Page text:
Civil grand jury blasts Bay Area community college district board


Peralta's trustees convene for a board meeting in October 2019. From left: Former Peralta trustee Karen Weinstein, Peralta board president Julina Bonilla, Peralta trustee Linda Handy and former Peralta student trustee Dowell Stanley.

An Alameda County Civil Grand Jury report released Monday criticized the Peralta Community College District’s board of trustees for infighting, unhealthy governance and ineffective leadership.

The report identified multiple problems that have long plagued Peralta’s leadership. One of 73 districts in California’s 116 community college system, the Peralta district oversees four Bay Area campuses – Laney College and Merritt College in Oakland, Berkeley City College, and College of Alameda. All four campuses serve about 30,000 students.

“Tension, poor communication, lack of unified goals, and divisive individual behavior at Peralta have resulted in the board’s inability to fulfill its mandate effectively,” according to the report.

“Interference in the traditional roles of the chancellor, secret meetings, and backroom dealing destroy staff morale and the board’s relationship with the administrative team. Without reform or change in board behavior, Peralta’s students, so in need of this essential institution, will continue to suffer.”

California Community Colleges Chancellor Eloy Ortiz Oakley, who leads the statewide system office, is facing pressure to intervene and fix Peralta. Oakley was expected in January to decide whether to increase his office’s oversight of the district and possibly appoint a special trustee, who would likely have far-reaching powers. Only twice previously has the state chancellor’s office and the systemwide board of governors assumed power from a locally elected governing board: at the City College of San Francisco in 2013 and at Compton College in 2004. However, Oakley hasn’t made a decision.

Rafael Chavez, a spokesman in the chancellor’s office, said Oakley and his staff were reviewing the civil grand jury report but would not comment.

The civil grand jury, which consists of 19 citizen volunteers, has the power to act as a watchdog on local government and to make recommendations for reforms. The Peralta investigation was launched after the grand jury received eight formal complaints about trustees serving in early 2020, “all alleging different manifestations of trustee misconduct or a broken board culture.”

The report found multiple instances between 2018 and 2020 of board members interfering in chancellors’ recommended appointments or hiring of employees to the point that they compromised a “fair and independent hiring process.”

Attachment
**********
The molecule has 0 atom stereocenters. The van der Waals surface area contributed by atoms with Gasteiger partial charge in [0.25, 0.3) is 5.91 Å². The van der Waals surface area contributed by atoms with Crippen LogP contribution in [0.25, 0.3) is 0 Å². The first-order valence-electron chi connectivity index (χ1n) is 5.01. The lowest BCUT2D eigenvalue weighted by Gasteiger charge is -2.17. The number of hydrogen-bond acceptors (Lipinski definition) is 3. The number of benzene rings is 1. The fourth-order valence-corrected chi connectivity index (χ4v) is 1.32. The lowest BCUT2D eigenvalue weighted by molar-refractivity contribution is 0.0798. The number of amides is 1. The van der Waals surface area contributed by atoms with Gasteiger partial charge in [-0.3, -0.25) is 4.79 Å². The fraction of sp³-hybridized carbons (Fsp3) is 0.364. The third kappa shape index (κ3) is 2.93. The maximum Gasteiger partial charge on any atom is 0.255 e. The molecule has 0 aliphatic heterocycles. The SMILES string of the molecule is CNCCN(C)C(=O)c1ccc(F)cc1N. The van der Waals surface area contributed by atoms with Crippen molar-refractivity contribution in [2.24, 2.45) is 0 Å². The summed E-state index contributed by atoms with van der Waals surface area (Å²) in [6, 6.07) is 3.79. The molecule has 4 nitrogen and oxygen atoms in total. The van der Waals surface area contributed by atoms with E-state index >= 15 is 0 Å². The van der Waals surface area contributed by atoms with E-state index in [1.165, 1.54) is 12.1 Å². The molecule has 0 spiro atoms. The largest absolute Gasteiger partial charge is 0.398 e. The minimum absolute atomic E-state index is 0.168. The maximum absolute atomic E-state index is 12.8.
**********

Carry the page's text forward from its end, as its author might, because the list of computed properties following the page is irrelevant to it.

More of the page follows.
In a statement, Peralta’s interim chancellor, Jannett N. Jackson, thanked the civil grand jury for its “effort and constructive criticism of — and recommendations to — the District.” Jackson said the report outlines problems that the district is currently trying to address.

Jackson, however, also characterized the report as lacking “formal input from Peralta prior to the publishing” and that the findings “were impacted by the fact that they adopted certain allegations and complaints without a contextual understanding of District issues.”

“The civil grand jury did not interview all relevant witnesses and appears to have unfairly discounted certain evidence, which may have led them to some faulty conclusions,” she said. “Nevertheless, we believe the district is already on the right path to addressing the issues and concerns raised by the civil grand jury.”

The grand jury concluded that the board’s failures had hurt students.  “Lack of leadership experience and continuity in critical positions, wasted resources, unfilled key positions, and poor staff morale resulted in an unhealthy atmosphere for a student population that so deserves a first-rate education.”

The civil grand jury also found:

  • Some individual board members were disrespectful and demeaning to the staff at the college. In some cases, the comments directed at staff were “racially insensitive which consequently damaged district morale.”
  • The board violated the Brown Act open public meeting law by secretly meeting with other trustees and academic leaders to discuss district business in July 2020.

The civil grand jury made several recommendations to repair Peralta’s board governance problems, including annual training and amending its policies, so chancellors retain hiring authority.

The grand jury civil report’s findings mirror long-standing issues identified by former Peralta chancellors, trustees, Oakland’s NAACP chapter, and the Fiscal Crisis Management Assistance Team, a state-funded agency that provides financial oversight of K-12 and community colleges. In the last two years, three chancellors have left the embattled district. Those groups and individuals have been calling for state intervention to fix financial mismanagement, academic probation and low morale amid a battle to maintain the colleges’ accreditation. All four campuses were placed on probation last year by the Accrediting Commission for Community and Junior Colleges.

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